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HTML, XHTML, and CSS Bible, Fifth Edition by Steven M. Schafer

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Appendix A. XHTML Element Quick Reference

IN THIS APPENDIX

  • Element Listings

  • Event Attributes

  • Other Common Attributes

This appendix provides a reference to XHTML 1.1 markup conventions and standards. As a result of its XML heritage, XHTML is much less forgiving than HTML has historically been (or, perhaps more accurately, than HTML browsers have been). You cannot omit closing tags or place an italic (i) element inside an anchor (a) element. Attribute values must be quoted, and minimized attributes are disallowed, which leads to odd constructs such as <select multiple="multiple">. The more strict conventions help ensure that your code is more standards-compliant and forward-looking.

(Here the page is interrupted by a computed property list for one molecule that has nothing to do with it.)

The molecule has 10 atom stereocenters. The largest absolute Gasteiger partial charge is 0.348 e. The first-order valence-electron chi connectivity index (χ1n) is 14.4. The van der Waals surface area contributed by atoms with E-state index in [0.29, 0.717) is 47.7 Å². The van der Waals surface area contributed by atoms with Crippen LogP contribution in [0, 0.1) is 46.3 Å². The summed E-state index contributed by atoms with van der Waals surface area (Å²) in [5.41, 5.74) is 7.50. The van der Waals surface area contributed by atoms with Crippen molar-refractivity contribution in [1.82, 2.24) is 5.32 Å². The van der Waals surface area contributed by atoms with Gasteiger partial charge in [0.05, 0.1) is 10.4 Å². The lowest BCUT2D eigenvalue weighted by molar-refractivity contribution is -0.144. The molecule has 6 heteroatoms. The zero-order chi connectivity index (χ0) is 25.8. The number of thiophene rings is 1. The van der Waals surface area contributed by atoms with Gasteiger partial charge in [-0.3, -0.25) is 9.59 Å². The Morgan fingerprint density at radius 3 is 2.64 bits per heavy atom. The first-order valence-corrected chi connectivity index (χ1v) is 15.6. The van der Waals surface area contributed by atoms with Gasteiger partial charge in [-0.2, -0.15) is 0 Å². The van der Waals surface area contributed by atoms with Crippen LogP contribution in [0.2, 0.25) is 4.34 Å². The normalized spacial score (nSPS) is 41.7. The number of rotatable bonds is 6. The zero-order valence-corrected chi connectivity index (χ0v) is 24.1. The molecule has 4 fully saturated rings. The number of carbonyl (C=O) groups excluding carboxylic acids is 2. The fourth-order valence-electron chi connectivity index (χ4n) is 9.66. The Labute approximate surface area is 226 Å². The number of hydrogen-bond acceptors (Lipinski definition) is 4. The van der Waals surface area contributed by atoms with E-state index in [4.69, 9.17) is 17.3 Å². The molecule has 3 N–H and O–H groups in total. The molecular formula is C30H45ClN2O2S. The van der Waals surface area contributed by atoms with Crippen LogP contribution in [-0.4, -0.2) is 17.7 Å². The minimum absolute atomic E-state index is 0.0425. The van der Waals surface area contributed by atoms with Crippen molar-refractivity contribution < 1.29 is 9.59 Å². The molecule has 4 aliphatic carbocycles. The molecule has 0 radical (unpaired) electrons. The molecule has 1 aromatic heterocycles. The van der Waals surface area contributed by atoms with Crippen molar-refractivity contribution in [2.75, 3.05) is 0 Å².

Here are some tips to keep in mind when working with XHTML:

  • XHTML documents must be well-formed (closing tags required, no overlapping tags allowed).

  • Empty elements can be both opened and closed with one tag: <img src="foo"/>.

  • All elements and tags must be in lowercase.

  • Attribute values must be quoted (with either single or double quotes).

  • Attributes cannot be minimized—that is, all attributes must have values. For example, the textarea element supports a readonly attribute. In HTML, the attribute had to be present only in the element, such as <textarea readonly>. In XHTML, however, the readonly attribute must have a value. When a value is not applicable, the name of the attribute is generally used, such as <textarea readonly="readonly">.

In the element listings that follow, the location within a document in which ...

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